Stock Market News and Notifications

Just like watching what you eat keeps you fit and healthy, a low information diet can keep you calm and focused, especially when it comes to your personal finances. As important as the latest headlines might seem, it’s important to remember: The media’s job isn’t to keep you informed, it’s to keep you tuned in 24/7/365 so they can sell advertising. We stay tuned in to what matters over the long term, so that you can focus on what matters today. That’s the kind of tradeoff we like.

Your Short-Term Portfolio Performance

It’s nice to have our sleek app that puts your entire investment portfolio in your pocket, but that doesn’t mean you should monitor it incessantly. Redefine how you measure success – we suggest measuring your performance against your goals in terms of decades and generations rather than 24-hour news cycles.

Financial Advice from Anybody Without a Fiduciary Standard

As Matt Hall covered in his book, Odds On, most big-name brokerage firms prize sales quotas and their compensation over client care and education. In any industry, a convergence of greed and incompetence is dangerous. In wealth management, the consequences can be life-shattering for you and your family. 

Before considering any financial advice, always ask: Is our relationship a fiduciary? If the answer is anything besides, “Yes, always” or if the written version is accompanied by an asterisk and a bunch of legalese, ignore it.

It’s great to pick up new productive habits, but sometimes the best way to improve your life is by subtracting, not adding. You might surprise yourself with how much you accomplish with the extra breathing room.

January 2020 | Posted By Nell Schiffer

We work for our clients. It’s that simple. We value the work of our partner firms (mutual fund companies and custodians), but we never forget who we serve and our fiduciary duty to them. To that end, you should know we routinely ask our partners for better options and lower fees – when and where appropriate. Hill Investment Group is pleased to announce significant fee reductions related to 14 funds in our recommended portfolios. The largest reduction is a 20% drop in fund expenses and the smallest change is 3.6% in one of our fixed-income solutions. Big or small alterations, it’s good news and savings for clients. We will not list individual funds here, but look forward to sharing the details with you during your next review. For now, we end this post with a quote from Dimensional Co CEO Gerard O’Reilly:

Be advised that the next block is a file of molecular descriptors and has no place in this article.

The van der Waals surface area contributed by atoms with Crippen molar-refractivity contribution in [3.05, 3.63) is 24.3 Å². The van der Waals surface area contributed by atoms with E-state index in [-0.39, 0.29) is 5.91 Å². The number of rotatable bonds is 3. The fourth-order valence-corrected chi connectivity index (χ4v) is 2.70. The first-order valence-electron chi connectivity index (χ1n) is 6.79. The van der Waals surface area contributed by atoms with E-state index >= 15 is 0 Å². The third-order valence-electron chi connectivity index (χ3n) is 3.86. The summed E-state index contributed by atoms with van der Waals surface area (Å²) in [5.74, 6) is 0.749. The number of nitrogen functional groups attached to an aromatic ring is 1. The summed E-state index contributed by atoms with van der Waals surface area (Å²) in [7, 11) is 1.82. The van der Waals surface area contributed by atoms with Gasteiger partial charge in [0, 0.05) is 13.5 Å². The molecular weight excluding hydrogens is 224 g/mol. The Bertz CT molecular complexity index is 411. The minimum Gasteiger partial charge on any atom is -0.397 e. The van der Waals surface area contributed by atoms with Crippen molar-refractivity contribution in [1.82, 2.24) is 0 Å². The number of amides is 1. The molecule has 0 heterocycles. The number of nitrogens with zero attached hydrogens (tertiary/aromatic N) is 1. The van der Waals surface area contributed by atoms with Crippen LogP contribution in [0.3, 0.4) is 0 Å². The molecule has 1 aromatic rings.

“We expect to do better than benchmarks and peers, after fees, so we fight for every basis point. We continue to gain insights from research and innovate across all aspects of our process.” 

January 2020 | Posted By Henry Bragg


We have a lot of planning-obsessed people on staff at HIG and hope it gives you comfort knowing that we are thinking about things on your behalf – even when you aren’t. It’s a huge part of what makes Hill Investment Group different. Don’t be surprised if you hear us talking a lot more in the coming year about the value our planning process adds to our investment management approach. We normally don’t share our client quarterly letters with everyone, but enjoy an exclusive peak this time!

Enjoy our client quarterly report letter.

January 2020 | Posted By Matt Luzecky

Behavioral and emotional aspects of our planning are important to us. When we better understand ourselves, we get closer to breaking our old patterns. For more inspiration, we point you to a recent WSJ article “For the New Year, Say No to Negativity”.

What we love about the article is that it acknowledges the truth found in the research – bad stuff impacts us more than good stuff – but the article and corresponding book offer practical ways to turn the corner towards a clear focus on health and wealth in 2020. And you know we are suckers for anyone who uses our motto “take the long view” to help readers/investors shift their outlook to a prosperous lens.

“By rationally looking at long-term trends instead of viscerally reacting to the horror story of the day, you’ll see that there’s much more to celebrate than to mourn.”

January 2020 | Posted By John Reagan

We just had to repost this gem of a blog post from marketing legend – Seth Godin.

Long-term vs short-term

By Seth Godin

There’s always someone who is more willing to play the short-term game than you are.

Someone who is willing to cut more corners, send a more urgent text, borrow against the future, ignore the side effects, abuse trust and corrupt the system–somehow justifying that short-term hustle with a rationalization (usually a selfish one) about how urgent it is.

On the other hand…

There’s plenty of room to win as someone who takes a longer view than the others.